I needed to travel from New York to Boston and was looking for the most economical way. I checked both flights and trains. Trains looked to be the cheapest, and most trains on Amtrak are between the Acela and the Northeast Regional. The Acela is Amtrak’s attempt at a “bullet train”.
The Acela is Amtrak’s high-speed train service, which can reach speeds of up to 150 miles per hour (240 kilometers per hour) on specific segments of its route. But due to aging infrastructure, it rarely hits that speed.
The exact time difference between the Amtrak Acela and Northeastern Regional can vary depending on factors such as the specific schedules, stops, and delays. On average, the Acela can save you about 30-60 minutes in travel time compared to the Northeast Regional for the New York to Boston route which is about 210 miles. I chose the Acela because the schedule fit my plans the best, but our duration was scheduled for 3 hours and 51 minutes from New York Penn to Boston South Station, which is one of the slower Acela schedules operating this route while the Northeast Regional departing after my Acela was scheduled for 4 hours and 25 minutes. So we were scheduled to save 34 minutes. I took the Northeast Regional on my train home, and you can check out that review here if you’d like.
Booking and Pricing:
I’ve seen Amtrak prices really fluctuate all over the place. Thankfully, for my Acela train that I booked about 2 months in advance, I was able to get a ticket for $58 for the lowest-priced ticket. For comparison, the next Northeastern Regional train was $31 for the lowest-priced ticket. Amtrak trains get progressively more expensive closer to departure, and 2 days prior I saw my ticket go up to $196, and the day before departure it was $500.
Note that Acela doesn’t sell coach tickets. They offer only Business and First Class, while the Northeast Regional has Coach and Business Class. But, business class on Acela is really just coach on the regional trains as there are no added perks (minus being able to reserve your seat).
Amtrak has a program called BidUp where you can place a bid to upgrade your reservation into First Class on Acela. The lowest bid I could enter was $94, which was almost double my ticket price. So, I passed. First Class is more spacious seating (1-2 configuration) and provides complimentary meals and beverages.
Route + Stops:
- New York, NY – Moynihan Train Hall (NYP)
- Stamford, CT (STM)
- New Haven, CT – Union Station (NHV)
- Providence, RI – Amtrak/MBTA Station (PVD)
- Route 128, MA (RTE)
- Boston, MA – Back Bay Station (BBY)
- Boston, MA – South Station (BOS)
Our train left from the beautiful Moynihan Train Hall. Taking the escalators down to the train platform, we passed the First Class Cabin first which was Car 1, but the back of the train. There were 6 cars on our train, with Car 2 being the Business Class quiet car, Cars 3,5, and 6 being normal Business Class cars, and Car 4 being the Cafe Car.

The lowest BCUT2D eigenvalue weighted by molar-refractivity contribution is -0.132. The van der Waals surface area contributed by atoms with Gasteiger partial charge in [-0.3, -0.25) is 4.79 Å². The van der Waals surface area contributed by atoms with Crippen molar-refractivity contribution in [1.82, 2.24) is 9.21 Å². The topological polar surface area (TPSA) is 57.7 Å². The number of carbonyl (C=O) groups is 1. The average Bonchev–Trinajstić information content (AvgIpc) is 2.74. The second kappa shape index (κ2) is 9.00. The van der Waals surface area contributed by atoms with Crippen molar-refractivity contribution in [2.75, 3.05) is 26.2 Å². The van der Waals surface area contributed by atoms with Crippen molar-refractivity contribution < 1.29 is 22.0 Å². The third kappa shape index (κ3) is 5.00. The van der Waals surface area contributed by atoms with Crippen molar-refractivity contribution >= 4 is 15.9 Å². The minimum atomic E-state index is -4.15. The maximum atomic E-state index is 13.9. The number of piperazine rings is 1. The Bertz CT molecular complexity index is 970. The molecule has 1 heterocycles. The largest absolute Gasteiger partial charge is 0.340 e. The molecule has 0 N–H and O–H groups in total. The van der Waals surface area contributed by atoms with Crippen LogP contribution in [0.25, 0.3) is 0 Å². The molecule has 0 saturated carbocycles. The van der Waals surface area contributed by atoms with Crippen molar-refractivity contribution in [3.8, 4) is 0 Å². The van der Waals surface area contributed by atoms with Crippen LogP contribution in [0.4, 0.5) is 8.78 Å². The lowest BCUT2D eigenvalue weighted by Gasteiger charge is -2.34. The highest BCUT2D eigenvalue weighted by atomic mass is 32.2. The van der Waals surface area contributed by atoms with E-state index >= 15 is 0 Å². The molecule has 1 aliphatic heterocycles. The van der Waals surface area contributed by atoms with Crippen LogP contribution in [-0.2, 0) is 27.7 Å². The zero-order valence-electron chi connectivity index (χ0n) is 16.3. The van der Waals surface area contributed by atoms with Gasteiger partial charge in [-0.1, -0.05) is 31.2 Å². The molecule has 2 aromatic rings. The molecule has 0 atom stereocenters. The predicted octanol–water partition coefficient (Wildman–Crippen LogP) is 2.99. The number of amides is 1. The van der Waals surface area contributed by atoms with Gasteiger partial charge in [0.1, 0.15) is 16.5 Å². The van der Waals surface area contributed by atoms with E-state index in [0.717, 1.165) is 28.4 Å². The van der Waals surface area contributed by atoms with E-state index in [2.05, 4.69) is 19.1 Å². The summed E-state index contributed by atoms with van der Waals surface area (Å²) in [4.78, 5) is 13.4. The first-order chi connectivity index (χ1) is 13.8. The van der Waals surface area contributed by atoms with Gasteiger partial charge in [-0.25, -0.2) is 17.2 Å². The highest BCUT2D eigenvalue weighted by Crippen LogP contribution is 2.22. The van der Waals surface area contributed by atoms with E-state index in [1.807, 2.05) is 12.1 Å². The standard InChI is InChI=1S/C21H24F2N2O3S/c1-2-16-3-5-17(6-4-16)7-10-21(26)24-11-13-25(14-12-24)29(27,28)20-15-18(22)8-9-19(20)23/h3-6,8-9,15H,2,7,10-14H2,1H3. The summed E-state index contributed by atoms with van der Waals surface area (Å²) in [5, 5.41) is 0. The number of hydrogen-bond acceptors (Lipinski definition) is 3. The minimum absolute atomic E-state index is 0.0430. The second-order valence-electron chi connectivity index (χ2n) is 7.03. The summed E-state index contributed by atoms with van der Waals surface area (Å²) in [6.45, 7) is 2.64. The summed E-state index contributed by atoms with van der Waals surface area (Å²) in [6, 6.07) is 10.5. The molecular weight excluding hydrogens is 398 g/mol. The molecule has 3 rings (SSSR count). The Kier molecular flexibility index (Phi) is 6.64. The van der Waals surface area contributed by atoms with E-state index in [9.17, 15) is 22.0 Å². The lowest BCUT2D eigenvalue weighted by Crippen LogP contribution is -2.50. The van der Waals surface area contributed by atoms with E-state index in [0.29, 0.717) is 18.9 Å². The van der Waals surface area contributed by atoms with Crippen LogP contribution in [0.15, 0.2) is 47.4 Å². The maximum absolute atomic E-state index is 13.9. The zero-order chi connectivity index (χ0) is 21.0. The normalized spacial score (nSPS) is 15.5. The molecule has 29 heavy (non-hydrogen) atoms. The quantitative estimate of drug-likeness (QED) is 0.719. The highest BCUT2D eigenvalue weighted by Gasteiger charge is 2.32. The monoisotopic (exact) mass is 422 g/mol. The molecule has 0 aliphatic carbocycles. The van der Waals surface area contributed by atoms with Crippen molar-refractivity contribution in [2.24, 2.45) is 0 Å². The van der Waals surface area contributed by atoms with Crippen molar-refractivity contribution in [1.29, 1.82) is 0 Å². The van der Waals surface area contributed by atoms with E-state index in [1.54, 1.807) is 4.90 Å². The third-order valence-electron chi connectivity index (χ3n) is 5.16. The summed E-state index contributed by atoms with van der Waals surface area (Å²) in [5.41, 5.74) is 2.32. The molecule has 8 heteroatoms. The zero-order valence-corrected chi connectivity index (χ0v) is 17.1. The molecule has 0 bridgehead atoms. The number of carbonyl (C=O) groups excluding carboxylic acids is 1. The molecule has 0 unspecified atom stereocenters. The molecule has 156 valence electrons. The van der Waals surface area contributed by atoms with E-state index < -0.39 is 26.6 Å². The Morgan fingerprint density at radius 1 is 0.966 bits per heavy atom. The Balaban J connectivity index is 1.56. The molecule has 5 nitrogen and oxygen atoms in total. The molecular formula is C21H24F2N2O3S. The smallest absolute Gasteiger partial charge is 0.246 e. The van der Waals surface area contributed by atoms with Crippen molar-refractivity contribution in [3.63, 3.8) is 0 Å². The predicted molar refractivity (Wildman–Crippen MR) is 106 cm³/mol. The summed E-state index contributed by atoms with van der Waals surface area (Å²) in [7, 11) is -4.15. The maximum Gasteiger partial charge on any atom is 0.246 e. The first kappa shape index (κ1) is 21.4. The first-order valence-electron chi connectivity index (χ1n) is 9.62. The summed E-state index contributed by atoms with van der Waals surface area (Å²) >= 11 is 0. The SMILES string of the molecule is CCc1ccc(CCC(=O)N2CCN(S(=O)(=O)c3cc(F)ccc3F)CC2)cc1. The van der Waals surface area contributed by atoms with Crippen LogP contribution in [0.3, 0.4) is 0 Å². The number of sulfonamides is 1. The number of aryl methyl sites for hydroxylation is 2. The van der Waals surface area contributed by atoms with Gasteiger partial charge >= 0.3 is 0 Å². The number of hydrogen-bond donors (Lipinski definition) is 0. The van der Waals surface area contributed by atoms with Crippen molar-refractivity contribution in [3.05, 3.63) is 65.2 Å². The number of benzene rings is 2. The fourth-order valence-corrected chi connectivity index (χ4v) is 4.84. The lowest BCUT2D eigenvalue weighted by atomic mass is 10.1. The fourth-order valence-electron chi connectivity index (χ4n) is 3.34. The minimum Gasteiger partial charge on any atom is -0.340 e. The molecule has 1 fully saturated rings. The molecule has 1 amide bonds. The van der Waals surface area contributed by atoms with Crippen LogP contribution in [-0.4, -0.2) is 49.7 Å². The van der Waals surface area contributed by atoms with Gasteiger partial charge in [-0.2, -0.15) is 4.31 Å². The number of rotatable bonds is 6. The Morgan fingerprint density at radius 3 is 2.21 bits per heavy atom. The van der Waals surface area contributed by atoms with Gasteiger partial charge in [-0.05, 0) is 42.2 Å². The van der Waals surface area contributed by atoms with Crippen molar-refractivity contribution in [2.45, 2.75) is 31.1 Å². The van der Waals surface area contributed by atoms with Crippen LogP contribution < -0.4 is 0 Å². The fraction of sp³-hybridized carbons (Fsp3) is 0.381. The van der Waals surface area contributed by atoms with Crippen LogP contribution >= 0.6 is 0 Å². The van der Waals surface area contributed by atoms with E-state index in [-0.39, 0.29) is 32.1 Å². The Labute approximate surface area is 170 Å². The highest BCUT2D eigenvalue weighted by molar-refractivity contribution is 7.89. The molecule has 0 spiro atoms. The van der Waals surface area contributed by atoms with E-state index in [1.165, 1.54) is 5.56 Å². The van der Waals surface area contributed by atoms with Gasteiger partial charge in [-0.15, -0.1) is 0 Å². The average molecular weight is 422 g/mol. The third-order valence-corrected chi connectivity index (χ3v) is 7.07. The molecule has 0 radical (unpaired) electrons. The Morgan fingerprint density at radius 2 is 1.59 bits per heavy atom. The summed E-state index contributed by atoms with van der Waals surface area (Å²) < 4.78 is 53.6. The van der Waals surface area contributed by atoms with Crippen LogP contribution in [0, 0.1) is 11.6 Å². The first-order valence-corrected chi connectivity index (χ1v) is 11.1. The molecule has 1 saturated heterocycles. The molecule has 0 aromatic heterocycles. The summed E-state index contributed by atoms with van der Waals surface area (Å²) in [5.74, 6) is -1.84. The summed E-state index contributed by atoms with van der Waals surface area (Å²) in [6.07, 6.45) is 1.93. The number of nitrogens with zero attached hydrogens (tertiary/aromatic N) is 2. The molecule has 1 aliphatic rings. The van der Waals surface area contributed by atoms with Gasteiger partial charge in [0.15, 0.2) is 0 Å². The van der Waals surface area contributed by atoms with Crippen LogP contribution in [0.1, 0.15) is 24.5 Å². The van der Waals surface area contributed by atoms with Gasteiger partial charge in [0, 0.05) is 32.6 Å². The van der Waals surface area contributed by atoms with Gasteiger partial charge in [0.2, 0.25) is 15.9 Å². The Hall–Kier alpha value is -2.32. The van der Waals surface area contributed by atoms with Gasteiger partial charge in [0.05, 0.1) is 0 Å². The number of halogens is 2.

We left right on time, and the train was quite full for a 6 a.m. departure. I’m assuming this train is popular with commuters.
The car we chose was Car 6, and we got seats around a table as my group had 3 people. Unfortunately, due to how crowded the train was, at New Haven, a seatmate joined our cluster of 4.
Business seating on the Acela is in a 2-2 configuration, with either traditional seats facing a seat back, or seats facing each other with a table in between. Seats can be reserved in advance on the Amtrak app.
The seats were pretty comfortable and also had a recline function. There are 2 power ports located at the windows for each seat pair. Oddly, about halfway through the ride, the two power ports next to my seat stopped working. On the bright side, the free Wi-Fi was easy to connect to and worked well on my journey.
The Acela Cafe Car was located in Car 4. It had a pretty decent menu, and I grabbed a fruit cup and ham/egg/cheese sandwich. The sandwich was quite tasty for something made on a train, and I liked the fruit cup.
Each car had a lavatory, and I visited it halfway through my journey. It was pretty clean, and I was impressed as I was kind of scared to use it at first.
One of my favorite parts of taking the train is all the views. From the small towns you pass by, to the water you see, it’s very scenic!
The almost 4-hour trip went by quite fast, and the next thing I knew we were pulling up to Boston Back Bay Station. We ended up getting off here as it was equidistant to our destination versus South Station and would cut our train ride 10 minutes short.
Overall, I had a solid experience on the Amtrak Acela from New York to Boston, and I think I prefer it over flying between those two cities. But, since my return leg on the Northeast Regional was solid as well, I don’t really see paying the premium for Acela as the price difference is normally quite substantial, while the time saved seems a bit minuscule.
My only wish in the future is for this route to be even quicker! There is so much potential for advancements in train travel for the United States, and I truly hope that at some point in the future, we can match the trains offered in Europe and Asia.
Have you been aboard the Amtrak Acela before? How was your experience? Comment below!
Have any questions? I’ve also started working with a travel agency, Fora Travel, and can assist in booking hotel stays or planning trips. Comment below or email me at firstname.lastname@example.org. You can also view all my other posts here! Thanks for stopping by!